Despite its vast natural wealth and material resources, the Democratic Republic of Congo (DRC) is one of the poorest and most violent countries in the world. During the colonial time, under the rule of Belgium’s infamous King Leopold II, millions of people died in brutal killings of genocidal proportions. Unfortunately, the mass violence has persisted in the post-colonial era under the dictatorship of Mobuto Sese Seko who ruled the DRC for more than three decades (until 1997). In the last two decades, the Eastern DRC has been the scene of local, national and regional warfare, becoming one of the most violent and volatile regions in the world. Between 1998 and 2003, more than three million people were killed in what is often referred to as “Africa’s World War.” The war started with a rebellion that was backed by Rwanda to overthrow Kabila’s government. Eventually, seven countries and several rebel movements were involved in the war.
The violence has continued on a large scale after the official end of the war. Multiple militia groups some of which were ethnically based, and some were associated with conflicts in the neighboring countries, continued to fight for power and resources, and engaged in mass violence against the local populations. Civilians belonging to all ethnic groups have been exposed to extreme suffering and brutality, including widespread sexual violence. Because the conflict is not fought along clear ethnic divides as in the neighboring Rwanda or Burundi (partly because there are hundreds of ethnic groups in the DRC), the violence in the DRC is often hard to understand by outside observers.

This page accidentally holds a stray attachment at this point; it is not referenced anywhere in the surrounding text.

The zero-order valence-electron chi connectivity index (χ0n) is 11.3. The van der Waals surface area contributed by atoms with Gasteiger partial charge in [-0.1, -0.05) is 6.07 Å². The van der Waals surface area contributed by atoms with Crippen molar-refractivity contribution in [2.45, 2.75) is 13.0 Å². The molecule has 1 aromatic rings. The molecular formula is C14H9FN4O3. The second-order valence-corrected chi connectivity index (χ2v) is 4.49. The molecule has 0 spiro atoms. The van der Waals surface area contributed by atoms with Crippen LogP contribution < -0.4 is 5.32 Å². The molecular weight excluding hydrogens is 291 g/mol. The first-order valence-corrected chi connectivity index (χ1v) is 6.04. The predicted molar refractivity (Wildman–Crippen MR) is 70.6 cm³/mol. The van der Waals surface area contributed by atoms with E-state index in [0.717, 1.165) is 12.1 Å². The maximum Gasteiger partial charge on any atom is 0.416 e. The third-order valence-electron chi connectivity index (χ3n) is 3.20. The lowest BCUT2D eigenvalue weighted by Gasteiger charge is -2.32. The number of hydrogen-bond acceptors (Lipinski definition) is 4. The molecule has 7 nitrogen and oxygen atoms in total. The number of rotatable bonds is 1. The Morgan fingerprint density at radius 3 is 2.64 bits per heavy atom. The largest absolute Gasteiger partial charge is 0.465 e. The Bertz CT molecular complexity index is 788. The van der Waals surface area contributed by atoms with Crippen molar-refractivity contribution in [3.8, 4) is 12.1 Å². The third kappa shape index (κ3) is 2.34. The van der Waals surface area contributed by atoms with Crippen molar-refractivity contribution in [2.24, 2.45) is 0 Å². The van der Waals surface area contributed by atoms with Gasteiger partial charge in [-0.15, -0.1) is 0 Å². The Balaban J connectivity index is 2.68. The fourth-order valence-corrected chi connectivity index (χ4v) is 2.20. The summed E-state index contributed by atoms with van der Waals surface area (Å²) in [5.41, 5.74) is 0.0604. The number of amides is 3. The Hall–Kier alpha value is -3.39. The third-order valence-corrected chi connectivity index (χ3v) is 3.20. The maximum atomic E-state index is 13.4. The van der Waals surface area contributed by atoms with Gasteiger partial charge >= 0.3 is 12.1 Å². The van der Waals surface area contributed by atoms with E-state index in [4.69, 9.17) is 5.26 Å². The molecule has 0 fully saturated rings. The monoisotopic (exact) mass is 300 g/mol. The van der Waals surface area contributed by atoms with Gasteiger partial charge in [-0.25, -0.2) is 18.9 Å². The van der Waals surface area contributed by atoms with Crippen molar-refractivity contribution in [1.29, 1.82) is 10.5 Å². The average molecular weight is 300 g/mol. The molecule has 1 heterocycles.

Multiple factors contribute to the ongoing violence, including interethnic tensions, illegal exploitation of mines and other resources by various parties (including international actors), local conflicts over land, corruption, and so forth. The complexity of the conflict in the DRC calls for interventions that address causes of violence at multiple levels—the local, national, and regional—simultaneously.
Rezarta Bilali, Ph.D. is an Assistant Professor of Psychology and Social Intervention at NYU’s Steinhardt College of Culture, Education, and Human Development. Her research focuses on the social psychological underpinnings of intergroup conflict and violence in various international settings.